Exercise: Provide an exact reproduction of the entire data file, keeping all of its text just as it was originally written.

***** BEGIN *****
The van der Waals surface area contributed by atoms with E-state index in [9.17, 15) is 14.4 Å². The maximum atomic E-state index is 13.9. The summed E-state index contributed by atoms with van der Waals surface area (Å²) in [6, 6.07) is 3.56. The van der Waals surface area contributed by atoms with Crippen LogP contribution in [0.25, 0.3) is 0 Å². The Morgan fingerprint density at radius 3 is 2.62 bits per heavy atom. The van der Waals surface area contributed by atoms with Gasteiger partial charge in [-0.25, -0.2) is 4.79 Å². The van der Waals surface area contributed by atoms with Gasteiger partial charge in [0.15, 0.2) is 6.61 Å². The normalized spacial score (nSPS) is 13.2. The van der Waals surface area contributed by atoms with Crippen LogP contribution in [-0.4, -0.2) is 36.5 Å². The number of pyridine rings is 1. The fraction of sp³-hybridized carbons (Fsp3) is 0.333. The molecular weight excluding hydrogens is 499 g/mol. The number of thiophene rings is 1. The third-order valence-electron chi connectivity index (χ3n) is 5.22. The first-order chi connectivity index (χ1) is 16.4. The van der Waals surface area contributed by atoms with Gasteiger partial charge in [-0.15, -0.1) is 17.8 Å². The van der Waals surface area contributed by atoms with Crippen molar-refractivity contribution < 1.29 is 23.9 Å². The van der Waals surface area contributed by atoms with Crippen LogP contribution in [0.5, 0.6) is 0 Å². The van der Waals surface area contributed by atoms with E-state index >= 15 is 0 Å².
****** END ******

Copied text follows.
The van der Waals surface area contributed by atoms with E-state index in [9.17, 15) is 14.4 Å². The maximum atomic E-state index is 13.9. The summed E-state index contributed by atoms with van der Waals surface area (Å²) in [6, 6.07) is 3.56. The van der Waals surface area contributed by atoms with Crippen LogP contribution in [0.25, 0.3) is 0 Å². The Morgan fingerprint density at radius 3 is 2.62 bits per heavy atom. The van der Waals surface area contributed by atoms with Gasteiger partial charge in [-0.25, -0.2) is 4.79 Å². The van der Waals surface area contributed by atoms with Gasteiger partial charge in [0.15, 0.2) is 6.61 Å². The normalized spacial score (nSPS) is 13.2. The van der Waals surface area contributed by atoms with Crippen LogP contribution in [-0.4, -0.2) is 36.5 Å². The number of pyridine rings is 1. The fraction of sp³-hybridized carbons (Fsp3) is 0.333. The molecular weight excluding hydrogens is 499 g/mol. The number of thiophene rings is 1. The third-order valence-electron chi connectivity index (χ3n) is 5.22. The first-order chi connectivity index (χ1) is 16.4. The van der Waals surface area contributed by atoms with Gasteiger partial charge in [-0.15, -0.1) is 17.8 Å². The van der Waals surface area contributed by atoms with Crippen molar-refractivity contribution < 1.29 is 23.9 Å². The van der Waals surface area contributed by atoms with Crippen LogP contribution in [0.5, 0.6) is 0 Å². The van der Waals surface area contributed by atoms with E-state index >= 15 is 0 Å².